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Stateside Podcast: A couple's journey with abortion

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Michigan voters have a few more days to weigh in on a proposal to embed reproductive rights into the state’s constitution. The result will have huge ramifications for all Michiganders, as voters will choose what reproductive health rights look like in a post-Dobbs world.

Erin and Michael, a married couple whose full names we’ve agreed to withhold, offered Stateside a personal story about their experience with an abortion.

The couple has been married for 15 years. They have an 8-year-old son and 4-year-old daughter, and are living in mid-Michigan. While Erin and Michael were eager to have a family, their path to parenthood wasn't straightforward.

“It was a very, very long journey, and very emotional all the time.”

A difficult decision

Her first son was born after two surgeries and three failed rounds of IVF. Michael and Erin also pursued several inquiries with adoption agencies. After their son was born, Erin and Michael were thrilled to became pregnant a second time, but it ended in a miscarriage after 12 weeks.

A year and a half later, Erin became pregnant a third time. Again, Michael and Erin were excited at the prospect of expanding their family. But after several weeks, Erin began to have concerning symptoms.

“So we went to a local hospital to see if labor was starting…” Michael recalls. “And basically, we were told in the middle of the night that we needed to go to a second hospital for more high-definition ultrasounds, because there might be an issue with the baby's brain.”

“We also, I think, were both trying to be really hopeful, because the heartbeat looked good, and the heartbeat was strong,” Erin adds. “So we figured, whatever it is, we can probably weather it, because the baby is alive.”

The follow-up ultrasound dashed their hopes.

“When we did the high-definition scan,” Erin said, “It was very obvious something was really wrong.”

The couple was told that their baby had anencephaly, a birth defect resulting in an underdeveloped brain and an incomplete skull. If delivered, the child would be missing part of their head, and would likely die within a few hours. Anencephaly has a 100 percent mortality rate — the vast majority of babies die within hours of being born. Doctors told Michael and Erin that the baby, if born, could not be an organ donor.

“We were basically grasping at straws. Trying to find, like, some kind of silver lining,” Erin said.

Though the pregnancy did not pose a threat to Erin's physical health, she said the thought of enduring nine months of pregnancy and well-wishes, only to watch a baby be born with no brain and to die in her arms was too much. The couple ultimately made the decision to terminate the pregnancy just shy of 20 weeks.

The search for an abortion

Because the baby had a heartbeat, and Erin's life wasn't in danger, no hospital could perform the abortion, which also meant she would not be able to receive general anesthesia. And because the pregnancy was at 20 weeks, they could no longer go to Planned Parenthood. With limited options, they found an independent clinic that would perform the abortion over two days, with Erin awake for all of it.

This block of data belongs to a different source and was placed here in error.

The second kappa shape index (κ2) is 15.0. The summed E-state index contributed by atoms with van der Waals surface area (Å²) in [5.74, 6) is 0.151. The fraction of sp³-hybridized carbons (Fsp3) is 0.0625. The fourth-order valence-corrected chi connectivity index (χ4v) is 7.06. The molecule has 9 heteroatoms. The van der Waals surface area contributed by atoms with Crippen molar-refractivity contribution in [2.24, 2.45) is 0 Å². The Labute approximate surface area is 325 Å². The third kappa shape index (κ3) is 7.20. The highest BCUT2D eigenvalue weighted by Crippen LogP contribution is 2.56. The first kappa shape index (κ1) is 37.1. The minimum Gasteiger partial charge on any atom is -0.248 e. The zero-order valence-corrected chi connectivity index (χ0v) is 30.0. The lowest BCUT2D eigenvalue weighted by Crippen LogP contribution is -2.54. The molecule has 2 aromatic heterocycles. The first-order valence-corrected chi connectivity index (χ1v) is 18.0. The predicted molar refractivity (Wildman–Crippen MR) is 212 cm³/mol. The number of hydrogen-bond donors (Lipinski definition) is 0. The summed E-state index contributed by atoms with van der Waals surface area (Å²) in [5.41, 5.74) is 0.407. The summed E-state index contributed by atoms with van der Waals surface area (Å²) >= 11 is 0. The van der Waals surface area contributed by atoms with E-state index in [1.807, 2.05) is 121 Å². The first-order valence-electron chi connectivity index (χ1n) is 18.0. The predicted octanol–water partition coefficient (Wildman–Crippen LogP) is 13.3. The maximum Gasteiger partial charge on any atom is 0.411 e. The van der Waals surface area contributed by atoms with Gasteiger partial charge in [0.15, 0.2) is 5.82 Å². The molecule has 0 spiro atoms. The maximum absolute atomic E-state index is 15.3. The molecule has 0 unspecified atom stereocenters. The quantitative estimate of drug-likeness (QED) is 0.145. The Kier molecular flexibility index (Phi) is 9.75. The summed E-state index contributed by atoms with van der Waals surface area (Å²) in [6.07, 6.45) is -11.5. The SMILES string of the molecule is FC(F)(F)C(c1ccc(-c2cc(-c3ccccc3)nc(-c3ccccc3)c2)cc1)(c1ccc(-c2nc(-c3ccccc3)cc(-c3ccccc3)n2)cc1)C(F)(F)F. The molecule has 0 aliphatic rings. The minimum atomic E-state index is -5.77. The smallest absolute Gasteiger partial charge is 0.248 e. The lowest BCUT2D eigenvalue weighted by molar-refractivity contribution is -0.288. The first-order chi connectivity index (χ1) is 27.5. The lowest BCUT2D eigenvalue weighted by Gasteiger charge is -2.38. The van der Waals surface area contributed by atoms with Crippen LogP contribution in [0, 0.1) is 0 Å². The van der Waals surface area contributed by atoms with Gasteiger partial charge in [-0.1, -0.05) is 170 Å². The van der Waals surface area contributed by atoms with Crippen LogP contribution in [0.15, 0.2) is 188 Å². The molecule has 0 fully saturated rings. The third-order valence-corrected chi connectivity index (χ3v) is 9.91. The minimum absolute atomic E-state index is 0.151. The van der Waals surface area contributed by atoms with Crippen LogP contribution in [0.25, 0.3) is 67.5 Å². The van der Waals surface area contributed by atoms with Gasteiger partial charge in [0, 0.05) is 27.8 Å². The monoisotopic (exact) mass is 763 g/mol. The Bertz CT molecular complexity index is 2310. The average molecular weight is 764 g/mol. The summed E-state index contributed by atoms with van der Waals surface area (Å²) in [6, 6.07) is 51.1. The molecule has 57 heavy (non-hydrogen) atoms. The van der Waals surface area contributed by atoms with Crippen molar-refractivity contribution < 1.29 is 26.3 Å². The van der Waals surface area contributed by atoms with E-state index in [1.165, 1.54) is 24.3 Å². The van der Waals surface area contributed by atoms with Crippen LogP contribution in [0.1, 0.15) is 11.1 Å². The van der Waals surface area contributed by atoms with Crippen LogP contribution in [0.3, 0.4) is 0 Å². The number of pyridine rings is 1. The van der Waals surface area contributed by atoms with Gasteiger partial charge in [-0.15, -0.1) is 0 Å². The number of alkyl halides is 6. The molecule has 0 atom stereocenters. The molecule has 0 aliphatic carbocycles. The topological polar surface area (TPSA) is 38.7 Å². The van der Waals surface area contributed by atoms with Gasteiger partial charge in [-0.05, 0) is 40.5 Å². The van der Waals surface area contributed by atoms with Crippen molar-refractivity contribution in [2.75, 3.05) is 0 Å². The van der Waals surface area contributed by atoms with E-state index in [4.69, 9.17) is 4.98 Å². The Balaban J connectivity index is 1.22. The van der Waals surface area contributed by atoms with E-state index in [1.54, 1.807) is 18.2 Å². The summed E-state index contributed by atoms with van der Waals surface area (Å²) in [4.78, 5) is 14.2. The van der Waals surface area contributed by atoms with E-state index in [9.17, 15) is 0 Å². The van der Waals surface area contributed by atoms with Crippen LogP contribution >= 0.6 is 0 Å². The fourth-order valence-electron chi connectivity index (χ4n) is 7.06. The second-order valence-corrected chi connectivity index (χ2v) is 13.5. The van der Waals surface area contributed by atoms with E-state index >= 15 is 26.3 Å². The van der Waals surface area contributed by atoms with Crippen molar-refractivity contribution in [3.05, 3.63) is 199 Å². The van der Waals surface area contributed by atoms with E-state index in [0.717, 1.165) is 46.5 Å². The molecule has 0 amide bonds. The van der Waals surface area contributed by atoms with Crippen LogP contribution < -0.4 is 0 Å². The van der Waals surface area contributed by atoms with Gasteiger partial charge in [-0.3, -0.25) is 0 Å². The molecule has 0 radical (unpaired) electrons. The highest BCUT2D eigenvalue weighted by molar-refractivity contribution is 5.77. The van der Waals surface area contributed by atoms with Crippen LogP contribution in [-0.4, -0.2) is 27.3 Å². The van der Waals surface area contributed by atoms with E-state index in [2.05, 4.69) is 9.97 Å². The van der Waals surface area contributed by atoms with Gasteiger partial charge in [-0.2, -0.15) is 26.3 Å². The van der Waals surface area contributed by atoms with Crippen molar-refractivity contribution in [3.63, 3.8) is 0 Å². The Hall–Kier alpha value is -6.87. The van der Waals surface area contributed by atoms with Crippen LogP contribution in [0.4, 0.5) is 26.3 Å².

“It was honestly torture,” Erin said of the abortion procedure. “No human being should have to go through that kind of procedure wide awake and feeling everything.”

Erin has largely kept details of the procedure to herself.

“I honestly never told Michael what happened behind those doors. He doesn't need to know what I know.”

“It will forever, probably be the worst experience of my entire life,” Erin said.

Seeking support

Having an abortion wasn't a decision Erin and Michael wanted to have to make, but, they said, it was the only decision they could make. And they struggled to find emotional support in the wake of their traumatic experience.

“Neither one of us feels like it's something we did wrong or that wasn't, in the end, the right decision,” Erin said. “But, with how politicized things are, you never necessarily know who you can trust with that kind of information. … You didn't want to take the risk because you didn't want someone to hurt you even worse, you know, by what they might say about it or make you feel.”

They were able to find a support group for women and couples who'd had abortions.

“I guess it's a weird word to use, but it was wonderful to have a place where we could just talk about it, and our anger, and our frustrations or anger at society and the world,” Michael said.

Michael wrote a letter to his employer about their family’s experience seeking an abortion. Though the employer was supportive of their choice, and of the recovery time necessary, their health insurance didn't cover the procedure. It cost Erin and Michael more than $2,000.

“I guess I was not angry with our employer about this,” Michael said. “But I said, you know, when you have meetings with health insurance companies, I would like you to give them this letter to talk about it. ... The fact that people don’t talk about it just feels wrong.”

“Nobody sets out, you know, planning on needing to do this, or even thinking it's something that will happen to them until you're in a medical situation, maybe, where it suddenly becomes part of your life,” Erin said.


Michael & Erin, married couple in mid-Michigan

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Music in this episode byBlue Dot Sessions.

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Laura is Executive Producer of Stateside. She came to Michigan Public from WDET in Detroit, where she was senior producer on the current events program, Detroit Today.
Ronia Cabansag is a producer for Stateside. She comes to Michigan Public from Eastern Michigan University, where she earned a BS in Media Studies & Journalism and English Linguistics with a minor in Computer Science.